The spotted eagle-owl (Bubo africanus; also known as the African spotted eagle-owl and the African eagle-owl) is a medium-sized species of owl, one of the smallest of the eagle owls. Its length is 45 centimetres (18 in) and its weight is from 454 to 907 grams (1.0 to 2.0 lb). It has a 100 to 140 centimetres (39 to 55 in) wingspan. The facial disk is off white to pale ochre and the eyes are yellow. It has prominent ear tufts, and the upper body is dusky brown, the lower parts off-white with brown bars. Prior to 1999 the spotted eagle-owl was considered conspecific with the greyish eagle-owl, but now it is classed as a separate species.
Its prey mainly consists of rodents, small mammals, birds, insects and reptiles. Although it has a dietary preference for small mammals such as rodents and shrews. It often swallows its prey whole, with much head-jerking, pausing and resting in between, while a portion of the prey remains inside the mouth, until the prey can finally be swallowed down completely. Undigested substances such as feathers and bone are regurgitated within the next 24 hours of ingestion in the form of a pellet. For prey too large to swallow whole, the owl will tear pieces of meat from the prey, and will also tear shreds to feed nestlings. The male will hunt and bring food when the female cannot leave the nest. Sometimes, even in conditions verging on starvation, he will tear the head off a mouse, but bring the body for the female to feed to the young, or to eat herself if the eggs have not yet hatched. The species is a more generalist feeder, in contrast to say, the barn owls (Tyto) and is accordingly itinerant, remaining in a given region to hunt for a few weeks or months, then moving on when the local prey is no longer plentiful or easy to catch. Typically it will return at odd intervals of a year or two, depending on local conditions. An adult pair is typically very aggressive in defence of its hunting territory, and one obstacle for an adolescent to overcome is to find good feeding grounds where there are no incumbent adults to eject or kill it.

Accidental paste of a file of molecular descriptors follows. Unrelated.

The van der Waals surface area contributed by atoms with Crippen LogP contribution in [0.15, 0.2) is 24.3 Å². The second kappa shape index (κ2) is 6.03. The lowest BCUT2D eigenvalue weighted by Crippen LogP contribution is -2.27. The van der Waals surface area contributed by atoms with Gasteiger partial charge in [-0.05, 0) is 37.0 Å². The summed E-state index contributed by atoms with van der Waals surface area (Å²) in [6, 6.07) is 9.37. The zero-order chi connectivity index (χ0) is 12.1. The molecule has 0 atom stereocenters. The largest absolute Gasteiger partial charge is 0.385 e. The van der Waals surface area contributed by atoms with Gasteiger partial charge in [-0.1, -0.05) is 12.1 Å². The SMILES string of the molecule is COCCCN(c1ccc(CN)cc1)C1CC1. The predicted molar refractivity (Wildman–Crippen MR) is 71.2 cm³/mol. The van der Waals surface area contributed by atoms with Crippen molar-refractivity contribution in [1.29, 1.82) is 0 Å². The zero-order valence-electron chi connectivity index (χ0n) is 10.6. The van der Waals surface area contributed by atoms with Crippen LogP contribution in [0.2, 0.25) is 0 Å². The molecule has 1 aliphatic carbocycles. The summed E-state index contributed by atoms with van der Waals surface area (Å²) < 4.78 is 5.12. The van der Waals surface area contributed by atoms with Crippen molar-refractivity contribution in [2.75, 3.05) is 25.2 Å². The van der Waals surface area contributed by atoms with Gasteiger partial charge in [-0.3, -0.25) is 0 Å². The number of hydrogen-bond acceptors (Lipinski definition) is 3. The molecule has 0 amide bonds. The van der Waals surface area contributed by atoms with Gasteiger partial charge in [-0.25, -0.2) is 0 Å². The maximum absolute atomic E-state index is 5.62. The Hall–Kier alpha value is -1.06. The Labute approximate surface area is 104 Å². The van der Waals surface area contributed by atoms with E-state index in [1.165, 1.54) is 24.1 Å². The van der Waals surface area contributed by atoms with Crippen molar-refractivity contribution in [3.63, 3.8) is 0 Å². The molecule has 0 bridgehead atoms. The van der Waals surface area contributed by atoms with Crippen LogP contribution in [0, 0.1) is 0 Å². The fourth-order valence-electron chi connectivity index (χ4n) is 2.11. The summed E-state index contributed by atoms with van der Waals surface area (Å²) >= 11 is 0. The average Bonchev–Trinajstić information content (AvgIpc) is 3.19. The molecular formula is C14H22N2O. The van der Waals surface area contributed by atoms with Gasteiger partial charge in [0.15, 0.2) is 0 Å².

The African Spotted Eagle Owl is native to sub-Saharan Africa and the Arabian Peninsula and is found in rocky desert, woodland and savannah.
They are carnivores (meat eaters) and their diet consists of small mammals, birds, reptiles, insects, amphibians and carrion (dead meat).
20 years in captivity.
They are well adapted for catching their prey as they can fly almost silently and have very good long distance eyesight for spotting prey from far away.